The door bell rings and the dog beats you to the door going crazy with excitement to see who's on the other side. It's a battle between you and the dog to see who gets the door open first.
Those of us with retrievers have experienced all kinds of disciplinary problems in the duck blind. The dog is climbing all over you and your buddies getting shotguns wet, knocking over boxes of shells, shaking inside the blind and not staying quiet when ducks are coming in.
Those with pointing dogs experience the same thing when getting into the field and letting your dog out of the crate. If you have it on a lead, it pulls and chokes itself trying to get free. It lifts its leg on every truck tire and object within ten feet and goes berserk with excitement.
These three scenarios are more common in the real world than we would like to admit. The one who is at fault here is the dog owner, not the dog. Millions of words have been written on how to train and discipline dogs. Hours and hours of instructional videos have been made to show different training techniques. In all of these instructional efforts, one thing is always stressed but rarely followed, patience, repetition and gentle discipline.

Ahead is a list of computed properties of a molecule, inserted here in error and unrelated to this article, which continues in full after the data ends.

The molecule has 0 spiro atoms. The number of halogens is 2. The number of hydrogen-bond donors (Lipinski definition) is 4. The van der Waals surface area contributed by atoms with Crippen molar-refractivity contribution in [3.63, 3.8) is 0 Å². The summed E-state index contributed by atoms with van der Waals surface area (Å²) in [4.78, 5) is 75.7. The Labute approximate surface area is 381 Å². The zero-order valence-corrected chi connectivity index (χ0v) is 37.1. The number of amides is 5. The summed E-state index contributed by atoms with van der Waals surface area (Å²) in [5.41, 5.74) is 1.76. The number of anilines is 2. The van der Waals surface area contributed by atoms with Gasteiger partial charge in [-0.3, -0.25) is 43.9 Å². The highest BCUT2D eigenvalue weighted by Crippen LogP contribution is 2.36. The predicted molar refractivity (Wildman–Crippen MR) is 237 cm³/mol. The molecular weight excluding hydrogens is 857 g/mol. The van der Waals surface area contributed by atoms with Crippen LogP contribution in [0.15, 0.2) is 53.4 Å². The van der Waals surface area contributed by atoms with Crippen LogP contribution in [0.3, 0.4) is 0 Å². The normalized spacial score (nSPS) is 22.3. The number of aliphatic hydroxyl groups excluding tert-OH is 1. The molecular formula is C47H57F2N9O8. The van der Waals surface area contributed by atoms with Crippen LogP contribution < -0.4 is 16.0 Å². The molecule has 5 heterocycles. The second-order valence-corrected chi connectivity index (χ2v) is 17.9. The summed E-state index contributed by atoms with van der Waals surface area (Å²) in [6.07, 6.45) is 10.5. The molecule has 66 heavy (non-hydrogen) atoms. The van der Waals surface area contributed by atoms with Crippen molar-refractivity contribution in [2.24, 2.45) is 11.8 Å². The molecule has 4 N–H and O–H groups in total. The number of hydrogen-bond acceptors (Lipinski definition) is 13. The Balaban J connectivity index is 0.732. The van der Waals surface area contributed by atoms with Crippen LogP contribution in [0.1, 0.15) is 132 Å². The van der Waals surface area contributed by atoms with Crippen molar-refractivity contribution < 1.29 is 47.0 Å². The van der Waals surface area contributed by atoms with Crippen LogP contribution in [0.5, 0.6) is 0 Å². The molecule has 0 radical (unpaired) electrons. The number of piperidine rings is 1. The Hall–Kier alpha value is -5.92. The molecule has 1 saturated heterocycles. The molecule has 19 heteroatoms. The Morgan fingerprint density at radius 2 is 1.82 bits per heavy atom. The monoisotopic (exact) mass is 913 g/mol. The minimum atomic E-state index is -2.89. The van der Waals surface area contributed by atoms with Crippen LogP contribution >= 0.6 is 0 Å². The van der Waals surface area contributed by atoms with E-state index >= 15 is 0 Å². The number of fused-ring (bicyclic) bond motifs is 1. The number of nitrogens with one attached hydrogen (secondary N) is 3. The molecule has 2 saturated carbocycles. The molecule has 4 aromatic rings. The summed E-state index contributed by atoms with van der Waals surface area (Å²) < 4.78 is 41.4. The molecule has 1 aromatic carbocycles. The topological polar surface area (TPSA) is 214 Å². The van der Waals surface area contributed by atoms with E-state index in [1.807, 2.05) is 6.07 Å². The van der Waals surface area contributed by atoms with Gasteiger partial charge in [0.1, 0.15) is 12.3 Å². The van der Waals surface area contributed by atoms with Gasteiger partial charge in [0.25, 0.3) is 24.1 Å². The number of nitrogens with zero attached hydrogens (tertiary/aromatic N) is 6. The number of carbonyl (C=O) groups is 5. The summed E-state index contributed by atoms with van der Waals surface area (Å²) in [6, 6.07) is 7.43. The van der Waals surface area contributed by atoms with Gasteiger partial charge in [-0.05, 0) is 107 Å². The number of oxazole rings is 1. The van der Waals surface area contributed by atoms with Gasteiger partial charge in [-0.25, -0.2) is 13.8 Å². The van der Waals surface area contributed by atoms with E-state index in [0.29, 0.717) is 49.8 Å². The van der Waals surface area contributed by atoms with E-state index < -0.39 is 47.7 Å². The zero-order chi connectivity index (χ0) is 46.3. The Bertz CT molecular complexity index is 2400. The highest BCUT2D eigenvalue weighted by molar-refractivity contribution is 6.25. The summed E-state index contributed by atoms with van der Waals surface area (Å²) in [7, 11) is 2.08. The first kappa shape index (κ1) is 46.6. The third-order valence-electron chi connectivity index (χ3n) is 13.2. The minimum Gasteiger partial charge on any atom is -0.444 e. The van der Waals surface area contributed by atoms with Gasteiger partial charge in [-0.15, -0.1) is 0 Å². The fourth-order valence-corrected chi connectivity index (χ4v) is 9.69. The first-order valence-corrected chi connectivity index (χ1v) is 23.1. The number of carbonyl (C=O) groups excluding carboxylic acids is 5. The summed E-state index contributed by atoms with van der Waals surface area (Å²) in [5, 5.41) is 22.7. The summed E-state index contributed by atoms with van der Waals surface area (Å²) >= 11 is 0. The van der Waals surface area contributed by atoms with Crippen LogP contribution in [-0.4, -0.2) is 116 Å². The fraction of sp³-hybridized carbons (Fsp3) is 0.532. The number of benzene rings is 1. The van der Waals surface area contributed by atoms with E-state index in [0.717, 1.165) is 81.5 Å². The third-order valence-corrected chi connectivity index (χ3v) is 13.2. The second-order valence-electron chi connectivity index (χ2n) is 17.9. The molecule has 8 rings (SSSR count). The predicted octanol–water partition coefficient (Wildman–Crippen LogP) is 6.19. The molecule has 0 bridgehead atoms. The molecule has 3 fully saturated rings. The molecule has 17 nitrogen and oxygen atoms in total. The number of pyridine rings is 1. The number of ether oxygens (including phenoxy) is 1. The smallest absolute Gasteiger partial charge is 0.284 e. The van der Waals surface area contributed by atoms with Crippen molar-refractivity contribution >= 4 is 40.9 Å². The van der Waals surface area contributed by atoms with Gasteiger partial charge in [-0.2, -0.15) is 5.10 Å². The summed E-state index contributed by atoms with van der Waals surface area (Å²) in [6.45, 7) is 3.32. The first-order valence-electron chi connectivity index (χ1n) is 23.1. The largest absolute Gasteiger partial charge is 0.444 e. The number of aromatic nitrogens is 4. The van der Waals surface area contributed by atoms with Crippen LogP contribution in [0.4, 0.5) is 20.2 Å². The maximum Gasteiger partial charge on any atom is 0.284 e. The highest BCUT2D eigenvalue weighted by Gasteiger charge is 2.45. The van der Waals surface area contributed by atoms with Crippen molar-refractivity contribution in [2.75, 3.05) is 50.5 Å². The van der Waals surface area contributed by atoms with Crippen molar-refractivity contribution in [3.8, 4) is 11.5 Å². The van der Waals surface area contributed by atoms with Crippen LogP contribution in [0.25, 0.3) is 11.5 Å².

Unless you have a knot head for a dog, you can achieve reasonable control at all times by employing these three key factors.
Most people take dogs to obedience classes or to professional trainers because they don't have the time, patience or self-discipline to do it for themselves. In essence, what you're doing is paying a trainer to take the time, have the patience and employ the discipline.
In the beginning we talked about the doorbell scenario. Dogs should sit and stay within 5 feet of the door and never move until you release them no matter who's at the door. In order to achieve this, it takes time, patience and practice. You can't train the dog to do it when real company comes. You have to do it by setting up a scenario where someone rings the doorbell and you begin the process of training the dog to sit and stay. You repeat this over and over and over again. It may take five times, it may take 500 times before the dog understands. This is what dog training is all about--patience, repetition and discipline.
If you can get your dog to behave properly when the doorbell rings, it's a breeze to get that dog friend to behave in a duck blind or in the field.
Most dogs are intelligent and with patience, repetition and gentle discipline you can achieve your goal of having a well-mannered canine friend.
Most unruly dogs were allowed to become that way by their owners. Like the old saying with children, give them an inch and they'll take a mile. Dogs must be corrected immediately and never allowed to misbehave. That's not an easy job, but a necessary one if you want a well-mannered dog.
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